Senators have confirmed the nomination
of John Coppola, an openly gay candidate, to serve on the National
Museum and Library Services Board.
In a unanimous vote Tuesday, the Senate
confirmed Coppola to serve in President Barack Obama's administration
for a term expiring in December 2013.
Coppola has consulted on strategic
planing and professional training for museums throughout Latin
America and the Middle East since 1996. He has organized and managed
exhibits for the Museum of Latin American Art, Smithsonian Latino
Center, National Museum of Women in the Arts at St. Thomas
University, and Stonewall Library & Archives.
Library & Archives, located in Fort Lauderdale, Florida, is
dedicated to documenting the cultural and social history of gay,
lesbian, bisexual and transgender Americans with an emphasis on the
southeastern United States. The museum's collection boasts more than
Coppola worked on a permanent exhibit
for the museum titled Days
without Sunshine that focuses on the anti-gay crusade of
Anita Bryant. Bryant, a
former beauty queen, led a “Save our Children” crusade during the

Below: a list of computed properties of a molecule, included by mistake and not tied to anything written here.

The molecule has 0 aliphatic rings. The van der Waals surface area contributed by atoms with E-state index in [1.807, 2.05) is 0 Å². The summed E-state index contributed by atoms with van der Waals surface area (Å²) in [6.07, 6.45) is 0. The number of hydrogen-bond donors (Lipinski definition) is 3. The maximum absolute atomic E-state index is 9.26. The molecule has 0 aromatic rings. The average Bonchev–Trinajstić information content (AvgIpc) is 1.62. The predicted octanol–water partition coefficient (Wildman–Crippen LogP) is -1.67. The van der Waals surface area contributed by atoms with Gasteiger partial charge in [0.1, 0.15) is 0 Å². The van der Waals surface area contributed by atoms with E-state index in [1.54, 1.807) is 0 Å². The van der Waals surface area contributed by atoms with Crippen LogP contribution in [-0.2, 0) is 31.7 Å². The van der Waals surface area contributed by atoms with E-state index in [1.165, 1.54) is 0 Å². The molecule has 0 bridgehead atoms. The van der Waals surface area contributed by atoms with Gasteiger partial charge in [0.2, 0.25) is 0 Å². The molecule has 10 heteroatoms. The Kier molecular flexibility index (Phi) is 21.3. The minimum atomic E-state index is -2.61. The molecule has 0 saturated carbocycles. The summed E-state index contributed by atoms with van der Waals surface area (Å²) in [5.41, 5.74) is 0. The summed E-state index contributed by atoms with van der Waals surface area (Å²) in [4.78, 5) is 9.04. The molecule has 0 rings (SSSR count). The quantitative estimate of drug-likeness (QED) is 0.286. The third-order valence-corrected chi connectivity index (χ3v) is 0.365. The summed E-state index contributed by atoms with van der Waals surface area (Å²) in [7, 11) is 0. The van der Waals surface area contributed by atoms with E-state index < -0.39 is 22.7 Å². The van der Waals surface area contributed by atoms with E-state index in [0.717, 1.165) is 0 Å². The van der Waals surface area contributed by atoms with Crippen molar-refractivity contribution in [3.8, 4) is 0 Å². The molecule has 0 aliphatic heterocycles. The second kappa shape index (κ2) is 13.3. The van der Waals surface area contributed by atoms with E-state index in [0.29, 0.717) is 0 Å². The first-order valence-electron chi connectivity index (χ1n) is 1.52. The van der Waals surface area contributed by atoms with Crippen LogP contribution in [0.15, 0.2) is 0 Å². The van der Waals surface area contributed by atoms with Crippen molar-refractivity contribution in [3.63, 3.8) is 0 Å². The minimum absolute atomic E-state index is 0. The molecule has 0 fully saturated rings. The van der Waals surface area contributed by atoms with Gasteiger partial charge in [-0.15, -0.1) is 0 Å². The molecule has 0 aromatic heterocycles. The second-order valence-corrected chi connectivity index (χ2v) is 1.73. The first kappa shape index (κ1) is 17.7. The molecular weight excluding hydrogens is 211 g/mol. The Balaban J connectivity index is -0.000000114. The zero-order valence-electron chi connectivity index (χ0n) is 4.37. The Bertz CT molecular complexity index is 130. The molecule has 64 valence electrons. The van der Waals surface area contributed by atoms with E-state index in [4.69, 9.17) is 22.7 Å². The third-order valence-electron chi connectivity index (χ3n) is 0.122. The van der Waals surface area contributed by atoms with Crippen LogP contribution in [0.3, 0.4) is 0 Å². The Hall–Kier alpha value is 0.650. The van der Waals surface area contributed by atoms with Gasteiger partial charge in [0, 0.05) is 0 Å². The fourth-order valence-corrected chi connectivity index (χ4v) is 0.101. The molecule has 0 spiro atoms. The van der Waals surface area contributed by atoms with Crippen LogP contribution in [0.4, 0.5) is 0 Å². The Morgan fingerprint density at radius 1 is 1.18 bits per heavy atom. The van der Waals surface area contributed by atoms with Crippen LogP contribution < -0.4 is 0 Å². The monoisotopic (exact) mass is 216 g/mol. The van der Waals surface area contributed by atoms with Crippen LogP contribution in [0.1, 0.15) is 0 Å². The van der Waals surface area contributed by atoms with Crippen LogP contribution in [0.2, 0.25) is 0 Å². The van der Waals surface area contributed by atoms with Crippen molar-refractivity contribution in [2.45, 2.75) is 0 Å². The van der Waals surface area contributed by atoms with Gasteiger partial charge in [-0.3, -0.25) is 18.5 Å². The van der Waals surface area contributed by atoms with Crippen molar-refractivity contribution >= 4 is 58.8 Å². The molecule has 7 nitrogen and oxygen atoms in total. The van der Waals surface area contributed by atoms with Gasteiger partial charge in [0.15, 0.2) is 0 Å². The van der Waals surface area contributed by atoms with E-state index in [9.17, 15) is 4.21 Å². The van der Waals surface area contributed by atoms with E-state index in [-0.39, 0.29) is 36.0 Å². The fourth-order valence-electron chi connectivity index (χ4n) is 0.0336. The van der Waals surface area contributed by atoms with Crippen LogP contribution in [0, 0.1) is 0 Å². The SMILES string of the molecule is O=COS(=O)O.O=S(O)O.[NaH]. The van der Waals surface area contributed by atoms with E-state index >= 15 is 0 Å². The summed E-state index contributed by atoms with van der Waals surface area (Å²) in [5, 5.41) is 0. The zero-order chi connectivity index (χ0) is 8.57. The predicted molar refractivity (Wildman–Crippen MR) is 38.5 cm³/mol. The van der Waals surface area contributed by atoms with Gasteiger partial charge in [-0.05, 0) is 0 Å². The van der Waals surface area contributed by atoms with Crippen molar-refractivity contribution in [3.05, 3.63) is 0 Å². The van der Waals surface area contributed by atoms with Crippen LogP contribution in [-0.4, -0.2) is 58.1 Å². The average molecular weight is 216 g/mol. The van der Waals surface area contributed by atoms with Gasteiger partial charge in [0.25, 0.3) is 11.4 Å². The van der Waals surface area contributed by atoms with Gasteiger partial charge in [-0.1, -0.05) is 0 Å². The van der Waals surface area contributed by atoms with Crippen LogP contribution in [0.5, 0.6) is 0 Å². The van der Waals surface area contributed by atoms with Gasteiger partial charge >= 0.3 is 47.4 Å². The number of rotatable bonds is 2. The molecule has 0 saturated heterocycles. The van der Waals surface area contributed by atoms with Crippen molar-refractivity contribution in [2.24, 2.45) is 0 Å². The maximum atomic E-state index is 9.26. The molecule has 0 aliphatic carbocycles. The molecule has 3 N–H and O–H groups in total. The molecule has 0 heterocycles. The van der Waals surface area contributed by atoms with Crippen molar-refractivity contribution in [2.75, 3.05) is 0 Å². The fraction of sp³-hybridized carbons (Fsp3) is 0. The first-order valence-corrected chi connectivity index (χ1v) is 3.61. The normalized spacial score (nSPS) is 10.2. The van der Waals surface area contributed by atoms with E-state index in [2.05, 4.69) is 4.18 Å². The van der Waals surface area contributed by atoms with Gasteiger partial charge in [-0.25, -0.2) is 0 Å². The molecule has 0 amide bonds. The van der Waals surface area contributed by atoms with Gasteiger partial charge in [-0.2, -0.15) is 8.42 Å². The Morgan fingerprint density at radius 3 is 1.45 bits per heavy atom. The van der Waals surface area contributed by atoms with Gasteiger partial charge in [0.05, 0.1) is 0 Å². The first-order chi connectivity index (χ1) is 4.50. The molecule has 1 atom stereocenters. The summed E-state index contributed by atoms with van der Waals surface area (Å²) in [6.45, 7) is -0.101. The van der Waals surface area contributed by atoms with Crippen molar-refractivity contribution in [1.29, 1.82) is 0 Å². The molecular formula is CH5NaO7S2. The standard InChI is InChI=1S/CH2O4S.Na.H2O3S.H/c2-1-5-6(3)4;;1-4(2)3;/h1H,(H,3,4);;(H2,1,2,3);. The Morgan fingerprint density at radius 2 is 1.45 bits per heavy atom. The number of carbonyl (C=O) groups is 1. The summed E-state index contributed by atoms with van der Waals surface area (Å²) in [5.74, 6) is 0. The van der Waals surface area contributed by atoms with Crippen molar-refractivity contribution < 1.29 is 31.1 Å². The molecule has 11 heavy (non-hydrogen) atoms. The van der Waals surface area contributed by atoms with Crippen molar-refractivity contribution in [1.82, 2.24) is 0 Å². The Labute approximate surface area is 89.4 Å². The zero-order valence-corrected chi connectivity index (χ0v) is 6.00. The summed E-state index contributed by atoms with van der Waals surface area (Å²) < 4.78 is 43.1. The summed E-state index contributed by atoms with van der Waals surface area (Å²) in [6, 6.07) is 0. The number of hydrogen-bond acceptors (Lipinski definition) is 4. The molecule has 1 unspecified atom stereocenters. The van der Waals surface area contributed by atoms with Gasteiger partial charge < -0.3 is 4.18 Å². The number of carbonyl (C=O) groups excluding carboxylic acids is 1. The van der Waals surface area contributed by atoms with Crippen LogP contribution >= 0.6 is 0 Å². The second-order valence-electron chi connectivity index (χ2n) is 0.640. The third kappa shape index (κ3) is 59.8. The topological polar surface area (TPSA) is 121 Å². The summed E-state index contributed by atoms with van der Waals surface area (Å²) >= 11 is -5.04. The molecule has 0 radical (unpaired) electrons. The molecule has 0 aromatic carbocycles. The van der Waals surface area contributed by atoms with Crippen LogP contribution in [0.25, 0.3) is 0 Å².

late 70s against gay rights in Florida. The campaign's theme and
messages have since been recycled and adapted for use by social
conservatives opposed to gay rights throughout the country.
The appointment is among a growing list
of openly LGBT nominees to be confirmed by the Senate, including the
judicial appointment of Marisa Demeo to the D.C. Superior Court
Duffy as U.S. attorney for the Southern District of California in San
Coppola was nominated by Obama in
Appointments Project, a community driven effort coordinated by
the Gay &
Lesbian Victory Fund, was responsible for bringing the three
appointees to the attention of administration officials.
“John is one of a growing number of
LGBT appointees to federal boards and commissions,” Denis Dison, a
vice president at the Victory Fund, told On Top Magazine in an
email. “The Presidential Appointments Project is seeking more LGBT
applicants who, like John, are willing to serve on these important
panels and help shape federal policy.”